St. Joe Limestone Member
In southeastern Kansas, white, semigranular and coarsely granular noncherty crinoidal limestone is classed as St. Joe Limestone by Lee (1940, 1949, 1953). In the area south of the Central Kansas uplift, the St. Joe is made up of reddish- and greenish-colored calcareous shale and dark-gray argillaceous shale (Goebel, 1966). Erratically distributed reddish-colored crinoidal limestone beds are interspersed in the shale beds. Westward the lower portion of the member contains some lithographic limestone. The St. Joe has a maximum thickness in southeastern Kansas of about 45 feet, farther west it is mostly less than 20 feet, but in Barber County it exceeds 120 feet.
Reeds Spring Limestone Member
Although slightly dolomitic in places, westward from the Kansas-Missouri border the Reeds Spring shows an increase of gray or buff semi-granular and fine-textured limestone. In southeastern Kansas, abundant dark-gray to brown semitranslucent chalcedonic chert and varicolored semiopaque chert occurs. Silica and sponge spicules are common and microscopic crusts of chalcedony are present in insoluble residues. The chert content of the Reeds Spring is high in south-central Kansas, and the chert is pale bluish-gray and semitranslucent to translucent. In areas of Sedgwick, Butler, and Barber counties, the Reeds Spring is noncherty red and grayish-green crinoidal limestone interstratified with cherty limestone. The Reeds Spring has a maximum thickness of 150 feet.
BURLINGTON LIMESTONE AND KEOKUK LIMESTONE, UNDIFFERENTIATED
Although lithologically distinct in some subsurface areas and divided by an important disconformity (Lee, 1956), the Keokuk and Burlington formations are not clearly separable in others. In southeastern Kansas, where the Burlington is absent (Lee, 1940), Keokuk beds are characterized by white tripolitic chert, siliceous limestone, and dolomite. Chert content of the Keokuk throughout Kansas is generally greater than 50 percent by volume and weight (Goebel, 1966). Stratigraphic variations in chert and carbonate content are notable. Toward the north in eastern Kansas, limestone and dolomite beds that probably should be correlated with the Burlington, containing opaque white chert and varying amounts of quartz, underlie the Keokuk (Lee, 1940, 1956). Upper Keokuk rocks closely resemble some Burlington beds, and, where such deposits form a single sequence, they are not readily distinguishable. Near Wichita in Sedgwick County, where the Burlington consists of white semigranular limestone, it is differentiated from underlying limestone beds of early Osagian age only by traces of quartz that is apparent in insoluble residues. The Keokuk rocks are widely distributed in Kansas and formerly covered most, if not all, of the State. The Burlington is not recognized in much of western Kansas (Goebel, 1966). Pre-Pennsylvanian erosion removed Keokuk-Burlington rocks from the Central Kansas uplift, the Cambridge arch, and the northern part of the Nemaha anticline. In southern Kansas, the Burlington seemingly grades downward without a break into Fern Glen deposits, but at the margins of the basins, in western Kansas and especially toward the north in eastern Kansas (Lee, 1956), undifferentiated Burlington-Keokuk beds overlap onto pre-Osagian rocks. The combined thickness of the Keokuk and Burlington ranges from 170 feet or more in southern Kansas to about 100 feet in northern Kansas, and in western Kansas it exceeds 350 feet in thickness.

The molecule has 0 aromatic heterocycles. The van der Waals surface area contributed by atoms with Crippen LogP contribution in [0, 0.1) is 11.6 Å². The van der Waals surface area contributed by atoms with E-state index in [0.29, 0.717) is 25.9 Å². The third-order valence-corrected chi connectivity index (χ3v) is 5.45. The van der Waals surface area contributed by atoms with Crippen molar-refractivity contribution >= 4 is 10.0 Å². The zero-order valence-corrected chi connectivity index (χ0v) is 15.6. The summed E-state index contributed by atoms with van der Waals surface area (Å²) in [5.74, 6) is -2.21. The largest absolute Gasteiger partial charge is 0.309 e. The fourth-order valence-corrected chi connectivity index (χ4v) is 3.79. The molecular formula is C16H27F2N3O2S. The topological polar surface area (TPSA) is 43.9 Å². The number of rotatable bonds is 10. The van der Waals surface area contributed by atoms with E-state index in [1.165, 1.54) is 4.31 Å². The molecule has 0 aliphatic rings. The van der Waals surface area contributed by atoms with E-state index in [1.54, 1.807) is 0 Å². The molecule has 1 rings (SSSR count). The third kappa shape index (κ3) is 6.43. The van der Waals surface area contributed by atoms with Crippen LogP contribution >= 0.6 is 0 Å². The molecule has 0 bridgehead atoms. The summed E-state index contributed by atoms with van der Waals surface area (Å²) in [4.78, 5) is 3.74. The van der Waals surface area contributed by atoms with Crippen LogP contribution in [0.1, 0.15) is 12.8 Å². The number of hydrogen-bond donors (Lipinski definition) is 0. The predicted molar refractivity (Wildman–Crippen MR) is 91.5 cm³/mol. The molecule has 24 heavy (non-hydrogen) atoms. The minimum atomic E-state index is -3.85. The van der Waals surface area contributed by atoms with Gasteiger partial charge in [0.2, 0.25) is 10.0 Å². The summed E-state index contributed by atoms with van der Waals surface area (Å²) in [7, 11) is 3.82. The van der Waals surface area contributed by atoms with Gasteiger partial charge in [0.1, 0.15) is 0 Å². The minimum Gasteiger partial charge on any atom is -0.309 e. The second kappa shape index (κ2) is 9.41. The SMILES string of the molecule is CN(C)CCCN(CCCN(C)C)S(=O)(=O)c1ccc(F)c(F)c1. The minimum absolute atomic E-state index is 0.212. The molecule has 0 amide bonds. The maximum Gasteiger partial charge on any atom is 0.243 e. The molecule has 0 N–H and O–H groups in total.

Upper Mississlppian Series
The Upper Mississippian Series in Kansas consists predominantly of beds of limestone and dolomite, with interspersed beds of sandstone and shale, and minor amounts of chert.
Rocks of the Meramecian Stage lie disconformably on Osagian rocks, but in northeastern and southwestern Kansas the disconformity is obscure. The upper formations consist mostly of granular, sandy, oolitic and fossiliferous limestone, but lower formations contain interbedded dolomite or are mainly dolomite and silty, dolomitic limestone containing variable quantities of chert. Meramecian rocks, except for the Ste. Genevieve Limestone, probably extended originally throughout Kansas but were eroded from much of the State before Pennsylvanian deposits were formed.